The Daily Audio Bible
Ben-Hadad Attacks Samaria
20 About that time King Ben-hadad of Aram mobilized his army, supported by the chariots and horses of thirty-two allied kings. They went to besiege Samaria, the capital of Israel, and launched attacks against it. 2 Ben-hadad sent messengers into the city to relay this message to King Ahab of Israel: “This is what Ben-hadad says: 3 ‘Your silver and gold are mine, and so are your wives and the best of your children!’”
4 “All right, my lord the king,” Israel’s king replied. “All that I have is yours!”
5 Soon Ben-hadad’s messengers returned again and said, “This is what Ben-hadad says: ‘I have already demanded that you give me your silver, gold, wives, and children. 6 But about this time tomorrow I will send my officials to search your palace and the homes of your officials. They will take away everything you consider valuable!’”
7 Then Ahab summoned all the elders of the land and said to them, “Look how this man is stirring up trouble! I already agreed with his demand that I give him my wives and children and silver and gold.”
8 “Don’t give in to any more demands,” all the elders and the people advised.
9 So Ahab told the messengers from Ben-hadad, “Say this to my lord the king: ‘I will give you everything you asked for the first time, but I cannot accept this last demand of yours.’” So the messengers returned to Ben-hadad with that response.
10 Then Ben-hadad sent this message to Ahab: “May the gods strike me and even kill me if there remains enough dust from Samaria to provide even a handful for each of my soldiers.”
11 The king of Israel sent back this answer: “A warrior putting on his sword for battle should not boast like a warrior who has already won.”
12 Ahab’s reply reached Ben-hadad and the other kings as they were drinking in their tents.[a] “Prepare to attack!” Ben-hadad commanded his officers. So they prepared to attack the city.
Ahab’s Victory over Ben-Hadad
13 Then a certain prophet came to see King Ahab of Israel and told him, “This is what the Lord says: Do you see all these enemy forces? Today I will hand them all over to you. Then you will know that I am the Lord.”
14 Ahab asked, “How will he do it?”
And the prophet replied, “This is what the Lord says: The troops of the provincial commanders will do it.”
“Should we attack first?” Ahab asked.
“Yes,” the prophet answered.
15 So Ahab mustered the troops of the 232 provincial commanders. Then he called out the rest of the army of Israel, some 7,000 men. 16 About noontime, as Ben-hadad and the thirty-two allied kings were still in their tents drinking themselves into a stupor, 17 the troops of the provincial commanders marched out of the city as the first contingent.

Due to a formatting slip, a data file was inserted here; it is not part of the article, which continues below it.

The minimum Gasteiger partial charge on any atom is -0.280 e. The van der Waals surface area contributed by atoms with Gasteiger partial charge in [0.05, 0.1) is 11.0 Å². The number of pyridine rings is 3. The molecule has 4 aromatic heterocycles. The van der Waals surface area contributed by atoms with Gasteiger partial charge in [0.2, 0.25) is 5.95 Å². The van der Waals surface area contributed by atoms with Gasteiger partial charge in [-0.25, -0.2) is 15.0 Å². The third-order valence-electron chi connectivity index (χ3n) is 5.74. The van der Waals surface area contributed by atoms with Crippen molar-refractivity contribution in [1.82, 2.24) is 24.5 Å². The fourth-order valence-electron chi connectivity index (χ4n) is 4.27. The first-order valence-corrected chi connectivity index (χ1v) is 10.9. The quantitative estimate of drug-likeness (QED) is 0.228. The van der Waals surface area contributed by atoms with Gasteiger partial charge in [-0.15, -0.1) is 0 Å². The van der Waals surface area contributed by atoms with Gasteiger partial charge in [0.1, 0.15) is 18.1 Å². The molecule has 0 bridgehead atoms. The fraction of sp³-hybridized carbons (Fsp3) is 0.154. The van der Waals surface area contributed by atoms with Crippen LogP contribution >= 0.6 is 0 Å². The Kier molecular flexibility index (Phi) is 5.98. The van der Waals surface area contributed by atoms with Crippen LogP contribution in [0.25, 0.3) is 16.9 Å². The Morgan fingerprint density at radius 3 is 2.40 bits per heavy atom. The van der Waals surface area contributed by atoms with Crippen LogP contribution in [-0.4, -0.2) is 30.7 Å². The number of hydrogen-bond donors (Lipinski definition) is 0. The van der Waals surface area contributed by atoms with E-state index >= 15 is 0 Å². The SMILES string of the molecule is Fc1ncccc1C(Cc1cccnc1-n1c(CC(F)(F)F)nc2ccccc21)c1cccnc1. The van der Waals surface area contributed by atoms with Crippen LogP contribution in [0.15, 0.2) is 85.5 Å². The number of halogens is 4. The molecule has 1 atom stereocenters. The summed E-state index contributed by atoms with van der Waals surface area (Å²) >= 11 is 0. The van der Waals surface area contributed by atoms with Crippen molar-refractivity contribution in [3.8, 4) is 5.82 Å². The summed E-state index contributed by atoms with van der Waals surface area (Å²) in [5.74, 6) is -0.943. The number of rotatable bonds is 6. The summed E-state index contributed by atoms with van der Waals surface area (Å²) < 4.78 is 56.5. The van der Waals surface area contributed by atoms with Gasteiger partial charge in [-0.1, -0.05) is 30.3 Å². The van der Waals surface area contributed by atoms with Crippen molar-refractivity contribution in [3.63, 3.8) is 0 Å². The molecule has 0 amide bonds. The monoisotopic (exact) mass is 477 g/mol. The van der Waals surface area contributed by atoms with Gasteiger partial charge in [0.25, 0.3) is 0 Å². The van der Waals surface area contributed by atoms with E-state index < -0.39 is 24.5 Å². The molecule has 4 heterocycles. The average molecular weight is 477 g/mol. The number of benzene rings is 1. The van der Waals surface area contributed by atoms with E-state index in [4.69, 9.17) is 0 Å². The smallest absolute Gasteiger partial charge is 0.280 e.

As they approached, Ben-hadad’s scouts reported to him, “Some troops are coming from Samaria.”
18 “Take them alive,” Ben-hadad commanded, “whether they have come for peace or for war.”
19 But Ahab’s provincial commanders and the entire army had now come out to fight. 20 Each Israelite soldier killed his Aramean opponent, and suddenly the entire Aramean army panicked and fled. The Israelites chased them, but King Ben-hadad and a few of his charioteers escaped on horses. 21 However, the king of Israel destroyed the other horses and chariots and slaughtered the Arameans.
22 Afterward the prophet said to King Ahab, “Get ready for another attack. Begin making plans now, for the king of Aram will come back next spring.[b]”
Ben-Hadad’s Second Attack
23 After their defeat, Ben-hadad’s officers said to him, “The Israelite gods are gods of the hills; that is why they won. But we can beat them easily on the plains. 24 Only this time replace the kings with field commanders! 25 Recruit another army like the one you lost. Give us the same number of horses, chariots, and men, and we will fight against them on the plains. There’s no doubt that we will beat them.” So King Ben-hadad did as they suggested.
26 The following spring he called up the Aramean army and marched out against Israel, this time at Aphek. 27 Israel then mustered its army, set up supply lines, and marched out for battle. But the Israelite army looked like two little flocks of goats in comparison to the vast Aramean forces that filled the countryside!
28 Then the man of God went to the king of Israel and said, “This is what the Lord says: The Arameans have said, ‘The Lord is a god of the hills and not of the plains.’ So I will defeat this vast army for you. Then you will know that I am the Lord.”
29 The two armies camped opposite each other for seven days, and on the seventh day the battle began. The Israelites killed 100,000 Aramean foot soldiers in one day. 30 The rest fled into the town of Aphek, but the wall fell on them and killed another 27,000. Ben-hadad fled into the town and hid in a secret room.